Considering acupuncture or herbs for an immune boost this fall? Contact me to learn more or schedule an appointment anytime.



Top 5 Myths About Acupuncture

Lots of people have heard myths about acupuncture. That’s no surprise, because not as many people have gotten past them and on to the benefits of the medicine. So, in the interest of clearing a few things up, let’s talk about the top 5 myths about acupuncture.

Myth #1: Acupuncture hurts! (Otherwise known as “There’s no way I’m letting you stick needles in my body.”)

Acupuncture needles are teeeeeny tiny. I often tell people that I wish I had a different word for them, because many people hear “needle” and freeze up. I don’t blame you! If your frame of reference is the hypodermic needles used when giving blood or getting a vaccination, those aren’t tiny, and yep – they hurt.

In the hands of a skilled, gentle acupuncturist, you’ll feel little to no discomfort. This doesn’t mean you won’t feel anything. Lots of people notice heaviness or a radiating sensation from points, but they usually say “Cool!” and take a relaxing nap.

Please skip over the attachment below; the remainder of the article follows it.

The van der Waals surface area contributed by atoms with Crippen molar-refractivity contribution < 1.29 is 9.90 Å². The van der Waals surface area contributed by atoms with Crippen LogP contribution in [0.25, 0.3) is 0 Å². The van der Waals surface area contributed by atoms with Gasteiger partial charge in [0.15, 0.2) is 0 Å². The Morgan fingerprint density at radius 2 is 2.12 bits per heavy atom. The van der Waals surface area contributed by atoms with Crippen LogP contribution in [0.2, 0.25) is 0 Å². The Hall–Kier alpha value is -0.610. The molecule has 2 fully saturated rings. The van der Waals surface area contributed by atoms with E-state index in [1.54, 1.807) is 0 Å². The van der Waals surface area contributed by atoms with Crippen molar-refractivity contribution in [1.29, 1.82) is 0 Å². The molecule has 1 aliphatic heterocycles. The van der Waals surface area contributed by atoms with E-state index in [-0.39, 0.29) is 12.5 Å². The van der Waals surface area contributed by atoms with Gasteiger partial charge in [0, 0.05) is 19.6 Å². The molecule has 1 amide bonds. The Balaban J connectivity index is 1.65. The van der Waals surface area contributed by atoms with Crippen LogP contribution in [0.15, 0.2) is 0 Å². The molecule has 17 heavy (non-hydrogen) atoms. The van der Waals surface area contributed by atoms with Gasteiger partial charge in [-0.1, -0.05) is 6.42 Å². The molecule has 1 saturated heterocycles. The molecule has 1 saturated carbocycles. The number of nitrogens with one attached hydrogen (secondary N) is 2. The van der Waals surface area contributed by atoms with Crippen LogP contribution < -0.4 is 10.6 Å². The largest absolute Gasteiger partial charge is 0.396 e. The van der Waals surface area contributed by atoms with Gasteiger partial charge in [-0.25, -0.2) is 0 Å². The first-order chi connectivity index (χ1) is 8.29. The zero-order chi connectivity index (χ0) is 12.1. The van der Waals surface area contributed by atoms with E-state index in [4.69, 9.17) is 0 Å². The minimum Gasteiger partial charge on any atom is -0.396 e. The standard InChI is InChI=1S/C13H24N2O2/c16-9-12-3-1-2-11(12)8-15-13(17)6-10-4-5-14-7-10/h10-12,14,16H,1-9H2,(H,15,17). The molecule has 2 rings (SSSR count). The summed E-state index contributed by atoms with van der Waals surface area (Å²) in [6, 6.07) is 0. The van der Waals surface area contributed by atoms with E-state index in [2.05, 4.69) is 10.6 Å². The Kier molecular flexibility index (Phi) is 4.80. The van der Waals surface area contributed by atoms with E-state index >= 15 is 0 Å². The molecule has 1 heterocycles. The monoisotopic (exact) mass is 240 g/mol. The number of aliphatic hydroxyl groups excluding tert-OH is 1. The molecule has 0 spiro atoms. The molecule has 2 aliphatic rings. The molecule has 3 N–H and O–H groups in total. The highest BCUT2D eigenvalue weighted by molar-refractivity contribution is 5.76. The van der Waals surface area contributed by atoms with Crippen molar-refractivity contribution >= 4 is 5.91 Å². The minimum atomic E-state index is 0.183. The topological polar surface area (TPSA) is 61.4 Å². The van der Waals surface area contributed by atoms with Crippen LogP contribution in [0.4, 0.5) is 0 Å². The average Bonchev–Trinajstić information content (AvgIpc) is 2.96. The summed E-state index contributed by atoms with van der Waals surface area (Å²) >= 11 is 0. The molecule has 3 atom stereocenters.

Myth #2: Acupuncture doesn’t work.

Acupuncture has been helping people for thousands of years. But just as people have different responses to medication or surgery, people have different responses to acupuncture. Some people see quick, dramatic changes. Others experience more gradual, subtle effects.

Occasionally, people find that acupuncture doesn’t help them, and in those cases, I work to find a referral to another type of health care provider. My end goal is always, always for you to feel better.

Myth #3: But I tried it once, and it didn’t work.

I believe you. The problem is, acupuncture isn’t much like taking an Advil when something hurts. It’s more like watering grass that’s gone brown. You have to keep watering the grass for it to turn green again, right?